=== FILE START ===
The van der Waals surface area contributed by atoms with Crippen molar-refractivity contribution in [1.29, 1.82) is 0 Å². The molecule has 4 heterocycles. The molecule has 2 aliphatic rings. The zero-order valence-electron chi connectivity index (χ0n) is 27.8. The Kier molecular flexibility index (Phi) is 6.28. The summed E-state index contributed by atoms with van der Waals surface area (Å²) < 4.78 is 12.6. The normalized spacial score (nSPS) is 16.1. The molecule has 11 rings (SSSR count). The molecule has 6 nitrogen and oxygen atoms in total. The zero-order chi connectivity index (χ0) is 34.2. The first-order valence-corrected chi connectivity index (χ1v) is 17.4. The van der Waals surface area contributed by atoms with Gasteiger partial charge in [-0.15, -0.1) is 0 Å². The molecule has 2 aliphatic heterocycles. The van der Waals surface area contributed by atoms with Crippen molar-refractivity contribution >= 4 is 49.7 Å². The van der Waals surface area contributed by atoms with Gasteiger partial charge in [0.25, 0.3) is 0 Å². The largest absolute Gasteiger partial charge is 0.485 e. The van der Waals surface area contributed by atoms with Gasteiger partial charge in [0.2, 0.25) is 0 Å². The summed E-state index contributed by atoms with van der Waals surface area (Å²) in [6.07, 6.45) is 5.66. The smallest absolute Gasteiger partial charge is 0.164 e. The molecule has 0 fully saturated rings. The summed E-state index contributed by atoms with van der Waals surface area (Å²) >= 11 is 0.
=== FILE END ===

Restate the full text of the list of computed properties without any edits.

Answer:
The van der Waals surface area contributed by atoms with Crippen molar-refractivity contribution in [1.29, 1.82) is 0 Å². The molecule has 4 heterocycles. The molecule has 2 aliphatic rings. The zero-order valence-electron chi connectivity index (χ0n) is 27.8. The Kier molecular flexibility index (Phi) is 6.28. The summed E-state index contributed by atoms with van der Waals surface area (Å²) < 4.78 is 12.6. The normalized spacial score (nSPS) is 16.1. The molecule has 11 rings (SSSR count). The molecule has 6 nitrogen and oxygen atoms in total. The zero-order chi connectivity index (χ0) is 34.2. The first-order valence-corrected chi connectivity index (χ1v) is 17.4. The van der Waals surface area contributed by atoms with Gasteiger partial charge in [-0.15, -0.1) is 0 Å². The molecule has 2 aliphatic heterocycles. The van der Waals surface area contributed by atoms with Crippen molar-refractivity contribution >= 4 is 49.7 Å². The van der Waals surface area contributed by atoms with Gasteiger partial charge in [0.25, 0.3) is 0 Å². The largest absolute Gasteiger partial charge is 0.485 e. The van der Waals surface area contributed by atoms with Gasteiger partial charge in [0.2, 0.25) is 0 Å². The summed E-state index contributed by atoms with van der Waals surface area (Å²) in [6.07, 6.45) is 5.66. The smallest absolute Gasteiger partial charge is 0.164 e. The molecule has 0 fully saturated rings. The summed E-state index contributed by atoms with van der Waals surface area (Å²) >= 11 is 0.